Aug 16, 2020
Daniel 10:15-11:35

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In way of recap, the first half of Daniel 10 is truly fascinating. Daniel is an old man in his late 80’s. His life has been a wild ride, but he senses the end was near. Taken captive as a teenager from Jerusalem and enslaved to serve in the courts of King Nebuchadnezzar, Daniel had a front-row seat to witness the rise and swift fall of the Babylonian Empire.

In fact, three years before the 10th chapter begins, Daniel had been in the very midst of this global transition of power as Cyrus the Persian came to dominate the world stage. To Daniel’s amazement, as one of his first matters of business, Cyrus issues a decisive decree allowing the Jewish people to return to their homeland in order to rebuild the Temple.

Regrettably, word reached this aged prophet the project had stalled. Grieved, uncertain, concerned Daniel gets on his knees to pray. For three long weeks, Daniel seeks the Lord. He deprives himself of “pleasant food,” fasts from “meat and wine,” even denies himself a bath hoping to hear from the Lord. After 21-days of silence, Daniel decides it’s finally time to get back to his normal routine with pressing business bringing him to the banks of the Tigris.

And it is here — out of the blue — we read how Daniel receives this vision of a “certain man” who’s description identifies Him as being none other than Jesus! Daniel is so overwhelmed by what he’s seeing he instantly falls to his face. Then wonderment turns to dread when he feels a hand touch his shoulder. As Daniel looks up he finds himself face to face with an angelic messenger who’d been sent by God some three weeks earlier. 

Aside from explaining the cause for his delay, this unnamed angel not only reminds Daniel that he was “greatly loved,” but he encourages him not to fear! God had a plan for Israel that was sure. Though recent news had caused him to worry, this angel had been sent (verse 14) “to make him understand what would happen to his people in the latter days.” This sets for us the context of a prophecy that will carry us through the end of the book.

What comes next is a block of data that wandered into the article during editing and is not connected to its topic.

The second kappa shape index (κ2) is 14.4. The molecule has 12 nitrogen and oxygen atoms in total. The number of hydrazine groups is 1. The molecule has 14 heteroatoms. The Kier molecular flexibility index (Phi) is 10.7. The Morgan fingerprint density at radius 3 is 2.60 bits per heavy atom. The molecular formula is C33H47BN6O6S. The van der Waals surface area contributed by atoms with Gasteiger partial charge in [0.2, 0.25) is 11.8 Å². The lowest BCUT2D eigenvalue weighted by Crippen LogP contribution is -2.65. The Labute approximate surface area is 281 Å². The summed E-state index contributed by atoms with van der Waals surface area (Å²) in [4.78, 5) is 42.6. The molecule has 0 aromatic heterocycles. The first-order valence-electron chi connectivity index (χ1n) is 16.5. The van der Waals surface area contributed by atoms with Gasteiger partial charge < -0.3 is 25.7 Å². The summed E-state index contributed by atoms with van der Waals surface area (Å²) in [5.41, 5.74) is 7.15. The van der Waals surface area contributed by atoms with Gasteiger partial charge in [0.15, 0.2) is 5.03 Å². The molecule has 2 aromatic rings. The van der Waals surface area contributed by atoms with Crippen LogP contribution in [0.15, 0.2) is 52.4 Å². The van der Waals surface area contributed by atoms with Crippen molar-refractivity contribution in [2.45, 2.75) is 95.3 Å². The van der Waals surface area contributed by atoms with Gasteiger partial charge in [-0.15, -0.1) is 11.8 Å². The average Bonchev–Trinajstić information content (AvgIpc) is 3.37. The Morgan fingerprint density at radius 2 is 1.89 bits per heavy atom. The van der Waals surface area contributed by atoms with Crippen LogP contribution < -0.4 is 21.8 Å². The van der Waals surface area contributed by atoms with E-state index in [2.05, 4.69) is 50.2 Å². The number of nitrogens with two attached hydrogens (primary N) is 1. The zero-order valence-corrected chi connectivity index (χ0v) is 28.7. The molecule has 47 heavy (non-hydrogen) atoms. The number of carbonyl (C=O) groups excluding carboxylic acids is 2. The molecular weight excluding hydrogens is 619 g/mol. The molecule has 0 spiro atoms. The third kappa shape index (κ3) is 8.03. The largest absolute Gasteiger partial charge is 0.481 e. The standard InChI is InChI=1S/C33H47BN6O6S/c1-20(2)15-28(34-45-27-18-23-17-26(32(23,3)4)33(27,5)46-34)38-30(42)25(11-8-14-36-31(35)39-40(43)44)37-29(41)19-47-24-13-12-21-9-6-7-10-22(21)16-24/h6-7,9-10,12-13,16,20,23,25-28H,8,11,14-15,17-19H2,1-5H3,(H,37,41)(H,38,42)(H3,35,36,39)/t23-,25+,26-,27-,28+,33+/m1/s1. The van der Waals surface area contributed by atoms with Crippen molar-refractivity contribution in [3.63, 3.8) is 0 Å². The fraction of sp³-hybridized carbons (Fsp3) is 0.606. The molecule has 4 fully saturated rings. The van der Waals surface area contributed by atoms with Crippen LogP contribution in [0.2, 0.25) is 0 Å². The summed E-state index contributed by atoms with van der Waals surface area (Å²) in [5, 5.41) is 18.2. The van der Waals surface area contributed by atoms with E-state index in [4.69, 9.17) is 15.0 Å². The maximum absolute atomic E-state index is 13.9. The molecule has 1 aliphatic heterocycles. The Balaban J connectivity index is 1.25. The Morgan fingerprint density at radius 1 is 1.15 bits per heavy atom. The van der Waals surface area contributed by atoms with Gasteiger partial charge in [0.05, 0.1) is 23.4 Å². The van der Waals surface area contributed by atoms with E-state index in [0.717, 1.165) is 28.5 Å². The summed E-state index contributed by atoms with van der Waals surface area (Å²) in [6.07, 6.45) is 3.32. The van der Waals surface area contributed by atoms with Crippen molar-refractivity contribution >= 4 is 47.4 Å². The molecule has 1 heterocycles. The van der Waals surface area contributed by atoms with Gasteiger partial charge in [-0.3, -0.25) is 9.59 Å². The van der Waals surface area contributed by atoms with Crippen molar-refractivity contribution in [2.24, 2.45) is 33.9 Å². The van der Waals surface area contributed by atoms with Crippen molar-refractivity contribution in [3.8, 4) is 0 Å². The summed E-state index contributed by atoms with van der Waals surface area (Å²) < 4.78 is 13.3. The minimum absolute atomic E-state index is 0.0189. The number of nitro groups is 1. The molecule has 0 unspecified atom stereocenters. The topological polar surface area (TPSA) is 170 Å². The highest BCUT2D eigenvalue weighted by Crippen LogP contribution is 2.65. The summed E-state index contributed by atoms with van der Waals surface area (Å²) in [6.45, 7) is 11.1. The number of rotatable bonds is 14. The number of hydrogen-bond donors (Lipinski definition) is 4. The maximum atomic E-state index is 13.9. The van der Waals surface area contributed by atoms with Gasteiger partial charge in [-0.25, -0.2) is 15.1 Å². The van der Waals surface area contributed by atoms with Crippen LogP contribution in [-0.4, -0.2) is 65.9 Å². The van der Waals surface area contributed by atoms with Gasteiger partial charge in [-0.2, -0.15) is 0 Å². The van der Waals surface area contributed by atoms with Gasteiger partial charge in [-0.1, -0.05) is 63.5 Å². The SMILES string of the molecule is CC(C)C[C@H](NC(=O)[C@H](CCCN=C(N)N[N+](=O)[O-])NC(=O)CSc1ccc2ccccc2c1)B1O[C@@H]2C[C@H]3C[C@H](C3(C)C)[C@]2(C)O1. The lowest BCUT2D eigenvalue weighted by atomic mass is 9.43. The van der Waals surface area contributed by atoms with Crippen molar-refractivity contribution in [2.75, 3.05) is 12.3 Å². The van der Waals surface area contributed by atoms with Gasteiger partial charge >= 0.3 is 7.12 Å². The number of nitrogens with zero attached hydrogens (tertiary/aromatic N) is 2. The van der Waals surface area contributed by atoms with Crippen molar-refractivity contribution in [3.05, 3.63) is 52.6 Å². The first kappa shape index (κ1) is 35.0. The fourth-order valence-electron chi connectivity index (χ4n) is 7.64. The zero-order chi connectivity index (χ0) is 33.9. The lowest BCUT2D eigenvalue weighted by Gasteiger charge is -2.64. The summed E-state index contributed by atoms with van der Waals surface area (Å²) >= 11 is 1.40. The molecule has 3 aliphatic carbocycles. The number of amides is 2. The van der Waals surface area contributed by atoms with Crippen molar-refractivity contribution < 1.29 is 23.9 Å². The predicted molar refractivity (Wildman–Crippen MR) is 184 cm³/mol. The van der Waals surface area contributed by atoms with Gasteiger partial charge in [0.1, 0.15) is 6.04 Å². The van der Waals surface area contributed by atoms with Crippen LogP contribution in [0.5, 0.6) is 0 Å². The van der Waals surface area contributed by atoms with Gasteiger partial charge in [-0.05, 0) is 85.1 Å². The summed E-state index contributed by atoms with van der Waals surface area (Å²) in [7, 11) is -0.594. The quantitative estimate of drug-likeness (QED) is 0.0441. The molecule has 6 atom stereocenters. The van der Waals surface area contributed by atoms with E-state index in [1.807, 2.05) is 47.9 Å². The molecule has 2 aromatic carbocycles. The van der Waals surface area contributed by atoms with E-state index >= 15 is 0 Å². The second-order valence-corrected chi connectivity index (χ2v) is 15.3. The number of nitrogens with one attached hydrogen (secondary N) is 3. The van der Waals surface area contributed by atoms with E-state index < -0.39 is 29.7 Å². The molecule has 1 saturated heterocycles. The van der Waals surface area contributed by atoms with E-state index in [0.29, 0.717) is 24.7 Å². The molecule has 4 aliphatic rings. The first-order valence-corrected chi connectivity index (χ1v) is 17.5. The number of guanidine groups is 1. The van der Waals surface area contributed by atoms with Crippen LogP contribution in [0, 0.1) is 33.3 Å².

Daniel 10:15-17, “When he had spoken such words to me, I turned my face toward the ground and became speechless. And suddenly, one having the likeness of the sons of men touched my lips; then I opened my mouth and spoke, saying to him who stood before me, ‘My lord, because of the vision my sorrows have overwhelmed me, and I have retained no strength. For how can this servant of my lord talk with you, my lord? As for me, no strength remains in me now, nor is any breath left in me.’”

Over the course of his life God allowed Daniel to see much of the future and what he’d seen had taken an emotional toll. He says, “Because of the vision my sorrows have overwhelmed me.” Daniel had seen the people return to the land, Jerusalem once again bustling, and the rebuilt Temple vibrant with activity. But he’d also witnessed that future Temple desecrated by an abominable act, the city destroyed, and the people slaughtered and again scattered.

Daniel was able to see the day the Messiah would present Himself to Jerusalem fulfilling the promises God had made since Eden to provide a Savior for sin. But he was also burdened with the knowledge the Jewish Messiah would be “cut off” by those He came to save. 

Daniel wanted to know the future and God obliged. All the way back in Daniel 2:44 he knew the story of humanity would end with God “breaking into pieces and consuming all the kingdoms” of man. Daniel also knew the final chapter would close with “the God of heaven establishing a kingdom which would never be destroyed and stand forever.”

The challenge for Daniel is that he also understood the chapters of this divine story leading up to its illustrious end would be terribly dark and depressing — especially with regards to the Hebrew people. He knew before the Prince of Peace would arrive, the world would be thrown into utter chaos through the deceitful acts of the Son of Perdition. 

He knew before the Jews accepted Jesus the Christ, they would be first deceived by the Antichrist. Daniel knew a restored world would only follow a global war. Eternal life would be granted, but only from the midst of death and destruction. The Hebrews people would be saved, but only after they experienced a Satanic persecution like none other. 

Daniel was confident in the end God’s kingdom would be established, but he also knew this would only happen after the kingdoms of man had brought this planet to the point of ruin. You can understand why these “vision” caused Daniel so much “sorrow!”